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NATIONAL COOPERATIVE HIGHWAY RESEARCH PROGRAM NCHRP REPORT 525 Surface Transportation Security Volume 16 A Guide to Emergency Response Planning at State Transportation Agencies Charles E. Wallace TELVENT Gainesville, FL Annabelle Boyd Jason Sergent Anne Singleton BOYD, CATON & GRANT TRANSPORTATION GROUP, INC. Earlysville, VA Stephen Lockwood PB CONSULT Washington, DC Subscriber Categories Highways Planning and Forecasting Policy Public Transportation Security and Emergencies Research sponsored by the American Association of State Highway and Transportation Officials in cooperation with the Federal Highway Administration TRANSPORTATION RESEARCH BOARD WASHINGTON, D.C. 2010 www.TRB.org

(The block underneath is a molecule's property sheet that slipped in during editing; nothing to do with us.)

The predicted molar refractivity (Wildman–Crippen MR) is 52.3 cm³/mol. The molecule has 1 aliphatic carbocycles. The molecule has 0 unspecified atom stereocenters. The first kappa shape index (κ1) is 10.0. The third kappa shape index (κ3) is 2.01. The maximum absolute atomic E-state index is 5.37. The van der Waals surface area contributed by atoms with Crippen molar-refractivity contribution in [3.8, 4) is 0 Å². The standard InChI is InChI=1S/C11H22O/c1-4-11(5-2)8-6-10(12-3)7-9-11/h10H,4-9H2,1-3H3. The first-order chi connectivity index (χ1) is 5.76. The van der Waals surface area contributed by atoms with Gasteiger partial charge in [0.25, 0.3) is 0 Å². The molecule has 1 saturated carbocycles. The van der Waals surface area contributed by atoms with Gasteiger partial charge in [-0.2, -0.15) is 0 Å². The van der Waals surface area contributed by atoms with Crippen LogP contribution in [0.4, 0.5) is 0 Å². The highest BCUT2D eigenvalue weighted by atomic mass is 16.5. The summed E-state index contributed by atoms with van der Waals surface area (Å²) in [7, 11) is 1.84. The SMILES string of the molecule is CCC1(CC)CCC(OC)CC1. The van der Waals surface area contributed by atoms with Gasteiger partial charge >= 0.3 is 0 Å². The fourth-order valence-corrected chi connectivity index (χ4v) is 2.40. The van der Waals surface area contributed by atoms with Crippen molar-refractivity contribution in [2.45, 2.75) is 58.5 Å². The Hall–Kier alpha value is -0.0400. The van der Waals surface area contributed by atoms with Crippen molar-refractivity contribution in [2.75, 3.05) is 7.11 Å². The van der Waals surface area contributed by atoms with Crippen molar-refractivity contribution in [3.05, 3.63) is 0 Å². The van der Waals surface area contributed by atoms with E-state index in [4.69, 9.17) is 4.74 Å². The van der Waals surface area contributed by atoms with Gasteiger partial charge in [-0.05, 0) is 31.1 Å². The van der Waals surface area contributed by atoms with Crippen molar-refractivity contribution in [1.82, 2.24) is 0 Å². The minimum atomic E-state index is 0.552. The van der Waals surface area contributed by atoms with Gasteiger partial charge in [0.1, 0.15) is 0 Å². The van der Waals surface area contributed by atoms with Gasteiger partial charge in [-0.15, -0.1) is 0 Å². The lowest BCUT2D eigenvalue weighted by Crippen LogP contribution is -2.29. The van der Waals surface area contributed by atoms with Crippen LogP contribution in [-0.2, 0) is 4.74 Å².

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NATIONAL COOPERATIVE HIGHWAY NCHRP REPORT 525: VOLUME 16 RESEARCH PROGRAM Systematic, well-designed research provides the most effective Project 20-59(23) approach to the solution of many problems facing highway ISSN 0077-5614 administrators and engineers. Often, highway problems are of local ISBN 978-0-309-15503-8 interest and can best be studied by highway departments individually Library of Congress Control Number 2006902911 or in cooperation with their state universities and others. However, the 2010 National Academy of Sciences. All rights reserved. accelerating growth of highway transportation develops increasingly complex problems of wide interest to highway authorities. These problems are best studied through a coordinated program of COPYRIGHT INFORMATION cooperative research. Authors herein are responsible for the authenticity of their materials and for obtaining In recognition of these needs, the highway administrators of the written permissions from publishers or persons who own the copyright to any previously American Association of State Highway and Transportation Officials published or copyrighted material used herein. initiated in 1962 an objective national highway research program Cooperative Research Programs (CRP) grants permission to reproduce material in this employing modern scientific techniques. This program is supported on publication for classroom and not-for-profit purposes. Permission is given with the understanding that none of the material will be used to imply TRB, AASHTO, FAA, FHWA, a continuing basis by funds from participating member states of the FMCSA, FTA, or Transit Development Corporation endorsement of a particular product, Association and it receives the full cooperation and support of the method, or practice. It is expected that those reproducing the material in this document for Federal Highway Administration, United States Department of educational and not-for-profit uses will give appropriate acknowledgment of the source of any reprinted or reproduced material. For other uses of the material, request permission Transportation. from CRP. The Transportation Research Board of the National Academies was requested by the Association to administer the research program because of the Board's recognized objectivity and understanding of NOTICE modern research practices. The Board is uniquely suited for this purpose as it maintains an extensive committee structure from which The project that is the subject of this report was a part of the National Cooperative Highway Research Program, conducted by the Transportation Research Board with the approval of authorities on any highway transportation subject may be drawn; it the Governing Board of the National Research Council. possesses avenues of communications and cooperation with federal, The members of the technical panel selected to monitor this project and to review this state and local governmental agencies, universities, and industry; its report were chosen for their special competencies and with regard for appropriate balance. relationship to the National Research Council is an insurance of The report was reviewed by the technical panel and accepted for publication according to procedures established and overseen by the Transportation Research Board and approved objectivity; it maintains a full-time research correlation staff of by the Governing Board of the National Research Council. specialists in highway transportation matters to bring the findings of The opinions and conclusions expressed or implied in this report are those of the research directly to those who are in a position to use them. researchers who performed the research and are not necessarily those of the Transportation The program is developed on the basis of research needs identified Research Board, the National Research Council, or the program sponsors. by chief administrators of the highway and transportation departments The Transportation Research Board of the National Academies, the National Research and by committees of AASHTO. Each year, specific areas of research Council, and the sponsors of the National Cooperative Highway Research Program do not needs to be included in the program are proposed to the National endorse products or manufacturers. Trade or manufacturers' names appear herein solely because they are considered essential to the object of the report. Research Council and the Board by the American Association of State Highway and Transportation Officials. Research projects to fulfill these needs are defined by the Board, and qualified research agencies are selected from those that have submitted proposals. Administration and surveillance of research contracts are the responsibilities of the National Research Council and the Transportation Research Board. The needs for highway research are many, and the National Cooperative Highway Research Program can make significant contributions to the solution of highway transportation problems of mutual concern to many responsible groups. The program, however, is intended to complement rather than to substitute for or duplicate other highway research programs. Published reports of the NATIONAL COOPERATIVE HIGHWAY RESEARCH PROGRAM are available from: Transportation Research Board Business Office 500 Fifth Street, NW Washington, DC 20001 and can be ordered through the Internet at: http://www.national-academies.org/trb/bookstore Printed in the United States of America